Contact Us
Sponsored Content

Three Ways A Commercial Landlord Can Maintain Cashflow During The Pandemic

London
Placeholder

The second national lockdown has once again brought many retail and leisure businesses to a halt. It has also re-emptied offices, leaving buildings empty across towns and cities. For commercial property owners that rely on rental income, this is a highly uncertain time. 

Maintaining cashflow is of paramount concern. While government support has helped to a certain extent, the ongoing impact of the global pandemic is running cracks through even the strongest landlord/tenant relationships. RSM partner Damian Webb outlined three places a property owner can look to keep cash flowing. 

Look Up The Chain

“The key for most landlords to manage cashflow effectively is to interact with lenders,” Webb said. “Landlords are often highly leveraged and many will have debt servicing requirements and it is often the major cash outflow. They need to understand what can be changed and what can’t.” 

Many property owners will be repaying both the capital and interest on a loan. Webb highlighted that banks may consider the deferral of capital repayments, but may be more resistant to the deferral of interest payments.

Many banks and lenders have indeed been flexible and supportive of borrowers. They have deployed significant funds via the Coronavirus Business Interruption Loan Scheme, which ensures businesses have no interest payments in the first year. 

However, since the initial forbearance in the spring many lenders have increasingly required borrowers to fulfil their debt servicing obligations. This is increasingly leading to difficult conversations for many landlords that note the difficult market many of them are operating in. 

Look To The Building Itself 

“Landlords need to look closely at the costs of the building itself,” Webb said. “We have seen many property companies shut down aspects of a building to minimise costs and reduce the burden of offering services. Some whole floors of offices have been shut down.” 

Closing an entire floor would reduce energy costs, cleaning costs and the cost of management staff. This could be an obvious way for the owner of a flexible office building to minimise spend, for example. However, elements such as insurance repayments can only be mothballed to a certain degree. 

Shutting down elements of a building is also trickier in sectors such as hotels and leisure. A hotel can mothball areas and aspects of a building, but cleaning and maintenance will need to be maintained to not undermine the property and ensure that when the world normalises the property can be rapidly made operational. While this doesn’t have to happen as often as when a hotel is operational, it is still a cost that the property owners need to absorb.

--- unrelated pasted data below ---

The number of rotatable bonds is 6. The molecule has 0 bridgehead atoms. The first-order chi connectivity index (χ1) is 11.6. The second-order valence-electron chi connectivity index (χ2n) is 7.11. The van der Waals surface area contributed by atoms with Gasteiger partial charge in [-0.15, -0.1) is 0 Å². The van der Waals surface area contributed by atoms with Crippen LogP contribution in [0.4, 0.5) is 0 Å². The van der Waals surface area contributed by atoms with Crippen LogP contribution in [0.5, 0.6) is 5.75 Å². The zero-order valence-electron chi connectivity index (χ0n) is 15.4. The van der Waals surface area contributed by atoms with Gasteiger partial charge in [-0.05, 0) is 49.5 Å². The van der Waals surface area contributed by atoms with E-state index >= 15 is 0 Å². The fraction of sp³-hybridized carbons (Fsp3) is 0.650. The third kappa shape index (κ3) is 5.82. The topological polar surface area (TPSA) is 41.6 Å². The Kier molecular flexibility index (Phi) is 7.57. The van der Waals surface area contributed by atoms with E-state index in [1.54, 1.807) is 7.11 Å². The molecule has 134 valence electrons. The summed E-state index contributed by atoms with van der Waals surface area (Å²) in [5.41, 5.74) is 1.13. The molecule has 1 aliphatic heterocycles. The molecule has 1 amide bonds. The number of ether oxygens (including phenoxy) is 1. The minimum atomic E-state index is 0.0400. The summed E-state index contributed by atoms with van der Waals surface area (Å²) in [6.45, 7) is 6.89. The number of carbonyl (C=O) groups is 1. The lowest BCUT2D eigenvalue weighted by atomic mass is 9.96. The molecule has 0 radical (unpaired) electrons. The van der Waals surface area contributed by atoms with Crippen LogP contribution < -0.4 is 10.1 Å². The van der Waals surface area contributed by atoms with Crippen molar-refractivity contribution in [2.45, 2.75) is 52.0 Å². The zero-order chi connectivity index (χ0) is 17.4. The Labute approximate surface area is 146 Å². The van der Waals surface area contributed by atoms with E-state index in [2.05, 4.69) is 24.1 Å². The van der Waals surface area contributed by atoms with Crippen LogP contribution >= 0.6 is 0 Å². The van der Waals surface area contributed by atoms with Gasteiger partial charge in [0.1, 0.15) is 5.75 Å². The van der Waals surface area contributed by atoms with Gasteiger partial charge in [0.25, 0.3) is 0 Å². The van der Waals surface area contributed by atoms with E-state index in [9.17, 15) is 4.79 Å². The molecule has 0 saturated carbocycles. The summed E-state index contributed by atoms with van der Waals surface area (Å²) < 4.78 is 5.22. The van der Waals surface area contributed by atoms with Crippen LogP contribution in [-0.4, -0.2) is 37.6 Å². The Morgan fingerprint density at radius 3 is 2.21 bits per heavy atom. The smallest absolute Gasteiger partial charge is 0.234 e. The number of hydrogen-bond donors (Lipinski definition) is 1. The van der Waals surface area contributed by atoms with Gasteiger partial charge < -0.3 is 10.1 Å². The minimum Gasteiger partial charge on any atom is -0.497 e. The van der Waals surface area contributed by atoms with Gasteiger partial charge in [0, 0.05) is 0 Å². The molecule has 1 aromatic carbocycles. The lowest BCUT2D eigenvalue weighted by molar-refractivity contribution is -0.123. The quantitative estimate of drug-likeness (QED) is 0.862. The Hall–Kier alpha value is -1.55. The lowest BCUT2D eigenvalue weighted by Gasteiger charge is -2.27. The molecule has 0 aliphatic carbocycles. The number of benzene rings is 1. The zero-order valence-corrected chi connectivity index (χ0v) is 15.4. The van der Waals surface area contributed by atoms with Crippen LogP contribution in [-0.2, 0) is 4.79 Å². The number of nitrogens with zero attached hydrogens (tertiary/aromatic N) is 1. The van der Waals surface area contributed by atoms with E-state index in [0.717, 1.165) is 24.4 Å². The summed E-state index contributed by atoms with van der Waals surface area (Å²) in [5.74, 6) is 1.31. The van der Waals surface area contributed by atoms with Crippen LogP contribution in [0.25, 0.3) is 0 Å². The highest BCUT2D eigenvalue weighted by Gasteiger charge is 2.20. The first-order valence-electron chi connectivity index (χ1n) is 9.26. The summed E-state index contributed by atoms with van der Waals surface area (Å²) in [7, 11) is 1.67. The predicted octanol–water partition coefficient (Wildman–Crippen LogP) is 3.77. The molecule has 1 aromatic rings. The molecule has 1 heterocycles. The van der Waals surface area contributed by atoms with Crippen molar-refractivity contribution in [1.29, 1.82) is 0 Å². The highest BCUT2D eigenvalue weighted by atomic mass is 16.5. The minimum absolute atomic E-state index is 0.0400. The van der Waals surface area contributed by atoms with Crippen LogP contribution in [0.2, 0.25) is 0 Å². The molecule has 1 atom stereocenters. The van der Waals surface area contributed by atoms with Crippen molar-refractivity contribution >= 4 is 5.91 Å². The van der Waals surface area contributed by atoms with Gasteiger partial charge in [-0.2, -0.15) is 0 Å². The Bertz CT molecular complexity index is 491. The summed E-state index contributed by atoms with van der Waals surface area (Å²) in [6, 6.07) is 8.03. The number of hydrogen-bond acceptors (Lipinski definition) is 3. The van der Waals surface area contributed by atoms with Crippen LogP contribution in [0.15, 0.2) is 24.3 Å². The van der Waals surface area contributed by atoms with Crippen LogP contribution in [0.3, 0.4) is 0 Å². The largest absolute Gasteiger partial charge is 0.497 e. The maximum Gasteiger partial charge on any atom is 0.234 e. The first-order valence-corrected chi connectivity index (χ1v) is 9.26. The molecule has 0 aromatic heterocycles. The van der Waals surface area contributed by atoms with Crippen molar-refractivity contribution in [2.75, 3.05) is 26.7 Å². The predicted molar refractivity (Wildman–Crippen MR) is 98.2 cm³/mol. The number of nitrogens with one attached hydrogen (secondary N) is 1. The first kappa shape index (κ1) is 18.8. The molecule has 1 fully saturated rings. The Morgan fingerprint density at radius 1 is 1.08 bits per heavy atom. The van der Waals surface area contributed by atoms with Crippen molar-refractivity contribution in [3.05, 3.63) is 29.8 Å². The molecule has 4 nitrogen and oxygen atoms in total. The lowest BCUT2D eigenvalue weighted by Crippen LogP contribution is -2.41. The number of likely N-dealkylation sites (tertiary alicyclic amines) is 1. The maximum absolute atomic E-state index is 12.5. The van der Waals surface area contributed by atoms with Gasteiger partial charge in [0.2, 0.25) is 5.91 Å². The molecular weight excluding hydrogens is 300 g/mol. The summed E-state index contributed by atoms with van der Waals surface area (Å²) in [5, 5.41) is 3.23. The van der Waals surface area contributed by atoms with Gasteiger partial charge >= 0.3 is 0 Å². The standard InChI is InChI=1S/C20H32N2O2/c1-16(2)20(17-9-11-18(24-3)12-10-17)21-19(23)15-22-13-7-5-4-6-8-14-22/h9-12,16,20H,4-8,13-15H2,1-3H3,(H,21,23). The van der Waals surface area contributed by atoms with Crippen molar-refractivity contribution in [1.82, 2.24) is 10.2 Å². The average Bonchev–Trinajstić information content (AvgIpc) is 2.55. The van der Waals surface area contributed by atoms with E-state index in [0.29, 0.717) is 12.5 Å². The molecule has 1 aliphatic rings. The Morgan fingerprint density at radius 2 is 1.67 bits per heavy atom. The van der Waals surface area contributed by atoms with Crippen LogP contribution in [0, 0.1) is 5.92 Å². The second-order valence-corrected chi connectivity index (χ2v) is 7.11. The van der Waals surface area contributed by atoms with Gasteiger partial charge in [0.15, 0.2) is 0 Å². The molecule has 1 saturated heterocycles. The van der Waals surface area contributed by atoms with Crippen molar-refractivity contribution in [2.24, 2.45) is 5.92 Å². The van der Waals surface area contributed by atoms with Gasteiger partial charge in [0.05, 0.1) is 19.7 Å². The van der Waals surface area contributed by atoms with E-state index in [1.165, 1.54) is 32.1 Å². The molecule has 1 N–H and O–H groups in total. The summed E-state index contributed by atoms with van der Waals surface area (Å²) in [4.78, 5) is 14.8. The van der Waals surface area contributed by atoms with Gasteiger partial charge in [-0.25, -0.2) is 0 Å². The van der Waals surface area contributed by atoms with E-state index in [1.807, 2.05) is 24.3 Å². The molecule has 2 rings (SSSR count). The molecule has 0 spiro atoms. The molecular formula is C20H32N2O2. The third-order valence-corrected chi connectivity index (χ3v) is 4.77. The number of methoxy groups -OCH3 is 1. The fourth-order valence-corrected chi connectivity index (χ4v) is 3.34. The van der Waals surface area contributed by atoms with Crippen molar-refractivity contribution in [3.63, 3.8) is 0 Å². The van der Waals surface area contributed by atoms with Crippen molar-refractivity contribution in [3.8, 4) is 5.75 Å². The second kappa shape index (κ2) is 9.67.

Placeholder

Look Down The Chain

“Thirdly, it’s all very well to save cash but landlords also need to generate cash,” Webb said. “What can a tenant pay? It’s not unreasonable to ask them to pay the service charge and insurance, for example.” 

Webb highlighted the fact that more than 1.2 million businesses in the UK have received government-backed Bounce Back Loans to help them through the global pandemic; could this mean they can afford to pay their rent? While landlords have so far been generally very accommodating to tenants, he believed that there is a hardening in the market. 

“Now there’s a sense that debts need to be paid and tenants need to do their part,” Webb said. “There have also been some opportunistic requests for rent holidays, when a tenant could actually pay, which has been leading to friction between landlords, tenants and their advisers. Many tenants will have reached some sort of agreement with landlords already, but regrettably there are a number who have not engaged and are utilising the moratorium preventing landlord action to preserve cash.”

The way to iron out increasing friction, Webb said, is to ensure that open conversations take place now. It would also be wise for a property owner to look ahead to next year. The moratorium that prohibits eviction will end at some point, which Webb believed could lead to a raft of court cases as landlords look to act. Business rates will also return and a landlord could be liable for rates on empty space if a tenant has left. 

Looking ahead reveals even further uncharted territory. The government has indicated that a nationwide lockdown could continue for longer than November. For those managing commercial property, having as firm a handle on cashflow as possible is vital.

This feature was produced by the Bisnow Branded Content Studio in collaboration with RSM. Bisnow news staff was not involved in the production of this content.